The U.S. Forest Service may share some of the concerns expressed by the American Motorcyclist Association and other off-highway vehicle groups about anti-OHV comments in a recent USFS OHV trail maintenance publication, the AMA reports.
In a letter dated May 8 to AMA Board Chairman Stan Simpson, Agriculture Secretary Tom Vilsack, whose department oversees the Forest Service, said distribution of the report was stopped in February and issues related to the report will be addressed “in an updated publication.”
Specifically, Vilsack said the USFS decided to remove the report, titled “A Comprehensive Framework for Off-Highway Vehicle Trail Management,” and cease distribution of hard copies and video discs “to clarify the context for the reference to Wildlands CPR’s BMPs [best management practices] and how the Forest Service develops and uses its own national BMPs.
“The Forest Service also had concerns about some of the graphics and the relevancy of some of the information,” Vilsack wrote.
Vilsack’s letter was in response to a letter dated March 9 in which the AMA and six other organizations demanded answers concerning the anti-OHV statements and innuendo in the document as well as the inclusion of information from the Wildlands CPR, which is an anti-OHV group.
Besides the AMA, organizations signing the letter were the All-Terrain Vehicle Association, the BlueRibbon Coalition, the Colorado Off-Highway Vehicle Coalition, the Colorado Snowmobile Association, Trails Preservation Alliance, and the Utah Shared Access Alliance.
The intent of the guidebook is laudable: to help OHV trail managers develop sustainable trails and protect the environment surrounding the trails.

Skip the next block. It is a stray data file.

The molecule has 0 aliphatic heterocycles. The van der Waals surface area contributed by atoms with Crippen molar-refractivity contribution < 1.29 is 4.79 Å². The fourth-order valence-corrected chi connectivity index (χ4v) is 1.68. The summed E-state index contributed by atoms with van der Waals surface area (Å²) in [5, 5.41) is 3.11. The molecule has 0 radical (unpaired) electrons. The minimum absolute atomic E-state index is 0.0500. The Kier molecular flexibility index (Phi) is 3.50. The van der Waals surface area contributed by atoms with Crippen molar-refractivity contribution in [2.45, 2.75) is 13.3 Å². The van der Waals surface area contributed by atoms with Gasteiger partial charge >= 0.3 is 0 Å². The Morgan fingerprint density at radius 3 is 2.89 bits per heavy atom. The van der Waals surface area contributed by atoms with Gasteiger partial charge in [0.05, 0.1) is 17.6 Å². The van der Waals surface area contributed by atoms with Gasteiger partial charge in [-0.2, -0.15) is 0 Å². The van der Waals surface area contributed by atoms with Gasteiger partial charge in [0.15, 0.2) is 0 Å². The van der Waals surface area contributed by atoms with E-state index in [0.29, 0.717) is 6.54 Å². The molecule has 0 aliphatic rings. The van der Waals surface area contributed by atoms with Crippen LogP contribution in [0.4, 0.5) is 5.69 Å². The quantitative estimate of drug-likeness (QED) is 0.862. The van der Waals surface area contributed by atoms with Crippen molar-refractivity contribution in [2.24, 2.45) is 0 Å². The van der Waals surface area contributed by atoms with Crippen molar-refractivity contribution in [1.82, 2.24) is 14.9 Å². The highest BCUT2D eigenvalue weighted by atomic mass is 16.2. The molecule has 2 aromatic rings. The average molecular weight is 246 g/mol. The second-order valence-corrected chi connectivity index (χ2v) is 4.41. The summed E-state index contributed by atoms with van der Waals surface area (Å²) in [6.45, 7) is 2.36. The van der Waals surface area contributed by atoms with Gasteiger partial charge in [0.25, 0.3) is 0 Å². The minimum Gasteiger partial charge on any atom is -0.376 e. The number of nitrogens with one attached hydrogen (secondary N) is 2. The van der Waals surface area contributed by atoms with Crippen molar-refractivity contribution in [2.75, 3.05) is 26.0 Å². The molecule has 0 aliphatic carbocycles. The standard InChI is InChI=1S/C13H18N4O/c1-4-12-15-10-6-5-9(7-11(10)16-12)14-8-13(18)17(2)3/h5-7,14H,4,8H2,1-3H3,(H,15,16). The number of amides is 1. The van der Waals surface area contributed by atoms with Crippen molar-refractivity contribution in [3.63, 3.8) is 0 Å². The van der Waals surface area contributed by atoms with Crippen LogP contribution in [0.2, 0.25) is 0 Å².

But Wayne Allard, a former U.S. senator and U.S. representative from Colorado who is now the AMA’s vice president for government relations, noted that “the document includes a variety of statements and innuendo that reflect an anti-OHV bias, and cites as a source for information an anti-OHV group. This type of government guide should be fact-based and neutral. It shouldn’t include inflammatory, biased language and the recommendations of a group known to oppose OHVs.”
Among other things, the 318-page guide stated: “This framework was developed to help trail managers corral the OHV management dragon. The author hopes it has provided some insight into the nature of OHV trails, and some tools to help keep the beast at bay. Happy herding and happy trails!”
The guide also claimed that OHV use causes an “increase in frequency and intensity of weather events,” and acknowledged gathering information from the Wildlands CPR.
Wildlands CPR apparently was originally named the Wildlands Center for Preventing Roads but changed its name to Wildlands CPR in 2006.